Don’t miss Charlottesville’s historic downtown, pedestrian mall of East Main Street. Here you will find a number of restaurants, bars, coffee shops, bookstores, antique shops and art galleries. Don’t miss the large Caspari store at 100 W. Main. Caspari has always been one of my favorite brands for stationery, invitations and cocktail napkins. This is their only store in the US. Don’t miss it.
Make sure to walk the campus of the University of Virginia. The highlight is The Rotunda and gardens and the academical village surrounding it. All were designed by Thomas Jefferson and is the focal point of the campus. It became an UNESCO World Heritage Site, along with Monticello, in 1987.
Ash Lawn-Highland: A short drive from Monticello, is the home of President James Monroe. Monroe purchased the land in 1793 and built his plantation which was home to his family for nearly 25 years. Until recently the home on the site, was thought to be the main home. After finding the foundation of the main structure in early 2016, it is believed that the current home was built as the guest house. You can tour the home and stroll through the gardens and grounds and see the various out buildings. It is a lovely setting.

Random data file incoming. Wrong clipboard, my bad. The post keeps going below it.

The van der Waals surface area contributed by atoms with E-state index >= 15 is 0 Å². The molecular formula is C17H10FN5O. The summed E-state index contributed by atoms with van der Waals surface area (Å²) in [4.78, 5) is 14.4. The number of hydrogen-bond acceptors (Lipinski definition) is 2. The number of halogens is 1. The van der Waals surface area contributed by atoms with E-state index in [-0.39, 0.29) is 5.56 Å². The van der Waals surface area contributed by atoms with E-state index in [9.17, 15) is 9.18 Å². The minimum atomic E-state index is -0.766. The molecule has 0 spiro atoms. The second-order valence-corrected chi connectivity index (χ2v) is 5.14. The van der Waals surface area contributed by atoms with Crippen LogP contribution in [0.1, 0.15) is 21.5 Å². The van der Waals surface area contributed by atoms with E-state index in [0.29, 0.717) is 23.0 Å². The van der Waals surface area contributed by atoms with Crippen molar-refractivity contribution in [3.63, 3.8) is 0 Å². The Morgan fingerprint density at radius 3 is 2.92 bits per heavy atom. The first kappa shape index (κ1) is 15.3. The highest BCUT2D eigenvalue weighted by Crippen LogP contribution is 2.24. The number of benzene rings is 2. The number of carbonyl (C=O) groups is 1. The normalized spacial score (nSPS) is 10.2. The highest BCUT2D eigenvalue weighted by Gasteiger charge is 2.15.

Monticello: This National Historic Site and UNESCO World Heritage Site is the famed home of President Thomas Jefferson. He designed, built and rebuilt the home over a 40 year period. Seeing the interior was very special. Make sure to buy your tickets online before you go. You arrive at the Visitor Center where you take a shuttle to the mountaintop where the tours begin. They recommend that you arrive 30 minutes prior to your tour time. The interior tours last around 40 – 45 minutes. You can also take a Gardens and Grounds tour or the Slavery at Monticello Tour. Make sure to visit the gardens and his grave site just a short walk down the hill. I also enjoyed seeing the wine cellar and the places where they stored and made hard cider. The Visitor Center has displays and a cafe.
It is important to understand the history of Jefferson, but more importantly the history of slavery and the impact that it has had on the country to this day. I think it helps to give us an historical prespective that we may not have totally understood or have been exposed to in the past.
Other sites you might enjoy, which I hope to see on my next trip include:
About 25 miles north is Montpelier, the home of President James Madison and First Lady Dolley Madison.
Kluge-Ruhe Aboriginal Art Collection: This is a museum of the University of Virginia featuring Aboriginal art from Australia including paintings, on canvas and eucalyptus bark, photography, and sculpture.
The University also has the The Fralin Museum of Art. Its collection includes European and American paintings, photography, works on paper, African art and Native American art.
McGuffy Art Center: This is an art center with exhibitions,classes and artist studios. During gallery walks and special programs, you can see sculpture, drawing, painting, glass, fiber art, jewelry, ceramics, book arts, printmaking and photography. 201 2nd St. NW.